· Protects the trunk from mower/ weed whacker damage by eliminating the need to mow or trim immediately around the trunk.
· Reduces soil compaction by reducing foot and vehicle traffic allowing roots to breathe.
· Moderates soil temperature keeping the roots cool in the summer and warm in the winter there-by reducing stress.
· Improves soil fertility as it decomposes.
· Prevents erosion.
Mulch Out, Not Up
· No mulch volcanos. Mulch should not be deeper than 2-4 inches. If using finely textured or double shredded mulch, use 1-2 inches because these materials allow less oxygen to the root zone.
· Not against the trunk – keep all mulch 3-4 inches away from the trunk of the tree or shrub, allowing the root flare zone to show just above ground level.
· Spread the mulch out to the tree’s drip line if possible. Remember that the drip line moves out as the tree grows. (see “How Roots Really Work” drawing.)
· Other Tips:
If a “fresh” look is desired each season, take some of the old mulch away before adding a new layer to reach the 2-4” depth. Just lightly raking the existing mulch can achieve a finished look. Applying new material over old in successive years is the same as applying a too deep layer all at once!
Remember: Keep the bark dry and the roots moist.
Problems Associated With Over-Mulching or Incorrect Mulching
Incorrect mulching is a waste of time and money and is quickly becoming the number one cause of death of trees and shrubs. Over-mulching, with mulch piled high, directly against the stems or trunks, smothering the root flare zone; or with very deep mulch covering part or all of the root area cause:
— Root Suffocation/ Root Rot – Repeated or deep applications of mulch cause waterlogged soil by slowing water loss through evaporation. Roots must “breathe”, taking in oxygen. When oxygen levels drop, root growth declines then they die, making it impossible for the plant to take up water and nutrients, leading to death.
— Inner Bark Death – The living tissue (phloem) just inside the outer bark must be able to freely exchange oxygen and carbon dioxide. Mulch piled high onto the trunk decreases gas exchange, killing the inner bark and then the roots, which can no longer receive food from the leaves.
— Rodent/ Insect Chewing – Deep layers of mulch against the trunk provide a perfect habitat for these pests. If chewing is extensive (more than 50% of the circumference) or “girdles” the entire tree, little can be done to save the tree.
— Fungal and Bacterial Diseases – These can grow and reproduce in the thick, moist mulch next to the trunk, gaining entry into the stressed, decaying bark. Once established, cankers caused by these diseases, can encircle the tree, killing the inner bark, starving the roots and killing the plant.
— Excessive Heat – Thick layers of mulch begin to decay and can produce heat (similar to composting).
Waterproof Layers – Thick layers of certain mulches can create impervious surfaces that do not allow water to reach to roots, especially during drought. Roots dehydrate and die, killing the tree.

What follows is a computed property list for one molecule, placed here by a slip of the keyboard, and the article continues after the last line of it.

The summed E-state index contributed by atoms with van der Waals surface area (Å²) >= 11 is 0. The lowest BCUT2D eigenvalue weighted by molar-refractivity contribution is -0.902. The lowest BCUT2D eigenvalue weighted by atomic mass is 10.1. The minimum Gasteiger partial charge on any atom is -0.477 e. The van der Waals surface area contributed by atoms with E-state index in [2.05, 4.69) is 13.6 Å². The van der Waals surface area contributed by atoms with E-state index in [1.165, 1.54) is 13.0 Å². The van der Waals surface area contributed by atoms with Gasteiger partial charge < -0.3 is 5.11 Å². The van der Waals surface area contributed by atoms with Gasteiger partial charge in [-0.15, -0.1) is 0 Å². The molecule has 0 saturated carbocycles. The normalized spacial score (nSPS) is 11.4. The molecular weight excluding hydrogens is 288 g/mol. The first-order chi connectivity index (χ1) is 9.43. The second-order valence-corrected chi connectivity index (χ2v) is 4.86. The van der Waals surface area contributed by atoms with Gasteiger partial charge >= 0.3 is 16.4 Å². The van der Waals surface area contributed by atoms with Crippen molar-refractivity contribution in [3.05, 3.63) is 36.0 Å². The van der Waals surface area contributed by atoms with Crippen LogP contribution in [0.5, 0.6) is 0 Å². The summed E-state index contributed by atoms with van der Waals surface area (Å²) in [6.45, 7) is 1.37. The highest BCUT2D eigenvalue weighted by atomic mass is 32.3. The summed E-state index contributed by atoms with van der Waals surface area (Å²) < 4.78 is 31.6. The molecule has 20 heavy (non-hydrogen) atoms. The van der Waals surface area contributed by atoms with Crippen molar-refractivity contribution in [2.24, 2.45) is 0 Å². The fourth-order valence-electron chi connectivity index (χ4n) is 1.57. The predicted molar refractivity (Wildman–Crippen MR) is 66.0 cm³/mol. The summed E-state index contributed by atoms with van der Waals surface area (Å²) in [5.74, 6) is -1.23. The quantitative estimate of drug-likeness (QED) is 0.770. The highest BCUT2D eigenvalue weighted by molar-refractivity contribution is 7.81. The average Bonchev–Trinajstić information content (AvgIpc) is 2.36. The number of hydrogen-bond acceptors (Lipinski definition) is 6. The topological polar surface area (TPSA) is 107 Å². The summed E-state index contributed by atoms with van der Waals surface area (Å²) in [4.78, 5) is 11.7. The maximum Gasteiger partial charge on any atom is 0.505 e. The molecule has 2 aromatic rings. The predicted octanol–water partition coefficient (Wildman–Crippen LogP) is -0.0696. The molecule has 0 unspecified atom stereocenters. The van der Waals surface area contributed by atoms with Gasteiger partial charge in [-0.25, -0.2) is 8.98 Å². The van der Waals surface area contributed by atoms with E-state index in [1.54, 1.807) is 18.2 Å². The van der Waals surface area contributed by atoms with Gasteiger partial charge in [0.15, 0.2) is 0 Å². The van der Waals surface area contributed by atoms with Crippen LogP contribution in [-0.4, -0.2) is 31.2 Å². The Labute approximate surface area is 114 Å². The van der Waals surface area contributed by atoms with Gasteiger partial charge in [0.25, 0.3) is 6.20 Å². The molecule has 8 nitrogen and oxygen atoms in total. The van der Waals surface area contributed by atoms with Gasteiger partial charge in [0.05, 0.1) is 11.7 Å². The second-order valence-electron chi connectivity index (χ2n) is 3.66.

Symptoms of Decline
Death from over-mulching is gradual, with symptoms sometimes taking 3-5 years to express themselves. It starts with the decline of plant vigor and rate of growth.
· Off-color leaves (pale or marbled)
· Abnormally small leaves
· Poor twig growth
· Die-back of older branches
· Rotting, pealing trunk bark under the mulch are classic signs that get worse every year, and at the point they are recognized, it is too late to apply corrective measures.
Dos Amigos will care for your trees from planting and installation to mulching and pruning for healthy growth. Dos Amigos has more than 40 years of experience pruning and caring for trees and shrubs.
Soucres: Chris Carlson, Dir. Hort. Tech., Kent State U.; Diane Relf, Environmen. Hort. VA Coop Ext, VA Tech; Dr. Robt. Nuss, Hort. Penn State U.; Donald Rakow, Cornell Univ. Drawings from International Society of Arboriculture Training Manual or drawn by Barbara Lupfer, Certified Arborist..
Compiled and edited by Barbara Lupfer, Certified Arborist
Winter is the ideal time to prune trees and shrubs. The type of pruning depends on what each tree needs. Here are the basic types of pruning that we perform.
CLEANING is the removal of dead, dying, diseased, crowded, weakly attached, and low-vigor branches from the crown of a tree.
THINNING is the selective removal of branches to increase light penetration and air movement through the crown. Thinning opens the foliage of a tree, reduces weight on heavy limbs, and helps retain the tree’s natural shape.
RAISING removes the lower branches from a tree in order to provide clearance for buildings, vehicles, pedestrians, and vistas.
REDUCTION reduces the size of a tree, often for clearance for utility lines. Reducing the height or spread of a tree is best accomplished by pruning back the leaders and branch terminals to lateral branches that are large enough to assume the terminal roles (at least one-third the diameter of the cut stem). Compared to topping, reduction helps maintain the form and structural integrity of the tree. Advantages of thinning include better air circulation, improved sunlight penetration, and less wind resistance.